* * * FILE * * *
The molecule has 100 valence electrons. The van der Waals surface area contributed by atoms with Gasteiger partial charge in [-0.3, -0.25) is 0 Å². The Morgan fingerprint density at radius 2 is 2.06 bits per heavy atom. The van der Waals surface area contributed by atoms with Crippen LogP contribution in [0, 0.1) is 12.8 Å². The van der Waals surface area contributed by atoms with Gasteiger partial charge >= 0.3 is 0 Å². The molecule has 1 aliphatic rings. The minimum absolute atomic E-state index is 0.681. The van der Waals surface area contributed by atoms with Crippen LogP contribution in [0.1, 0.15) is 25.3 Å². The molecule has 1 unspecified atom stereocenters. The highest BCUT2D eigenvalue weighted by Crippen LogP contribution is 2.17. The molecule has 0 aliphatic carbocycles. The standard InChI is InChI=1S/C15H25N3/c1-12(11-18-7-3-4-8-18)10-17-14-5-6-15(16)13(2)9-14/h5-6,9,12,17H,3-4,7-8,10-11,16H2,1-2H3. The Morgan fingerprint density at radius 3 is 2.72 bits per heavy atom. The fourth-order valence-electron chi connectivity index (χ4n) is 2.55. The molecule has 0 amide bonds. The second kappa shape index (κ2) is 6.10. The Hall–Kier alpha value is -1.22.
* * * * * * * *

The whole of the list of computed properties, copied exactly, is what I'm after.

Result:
The molecule has 100 valence electrons. The van der Waals surface area contributed by atoms with Gasteiger partial charge in [-0.3, -0.25) is 0 Å². The Morgan fingerprint density at radius 2 is 2.06 bits per heavy atom. The van der Waals surface area contributed by atoms with Crippen LogP contribution in [0, 0.1) is 12.8 Å². The van der Waals surface area contributed by atoms with Gasteiger partial charge >= 0.3 is 0 Å². The molecule has 1 aliphatic rings. The minimum absolute atomic E-state index is 0.681. The van der Waals surface area contributed by atoms with Crippen LogP contribution in [0.1, 0.15) is 25.3 Å². The molecule has 1 unspecified atom stereocenters. The highest BCUT2D eigenvalue weighted by Crippen LogP contribution is 2.17. The molecule has 0 aliphatic carbocycles. The standard InChI is InChI=1S/C15H25N3/c1-12(11-18-7-3-4-8-18)10-17-14-5-6-15(16)13(2)9-14/h5-6,9,12,17H,3-4,7-8,10-11,16H2,1-2H3. The Morgan fingerprint density at radius 3 is 2.72 bits per heavy atom. The fourth-order valence-electron chi connectivity index (χ4n) is 2.55. The molecule has 0 amide bonds. The second kappa shape index (κ2) is 6.10. The Hall–Kier alpha value is -1.22.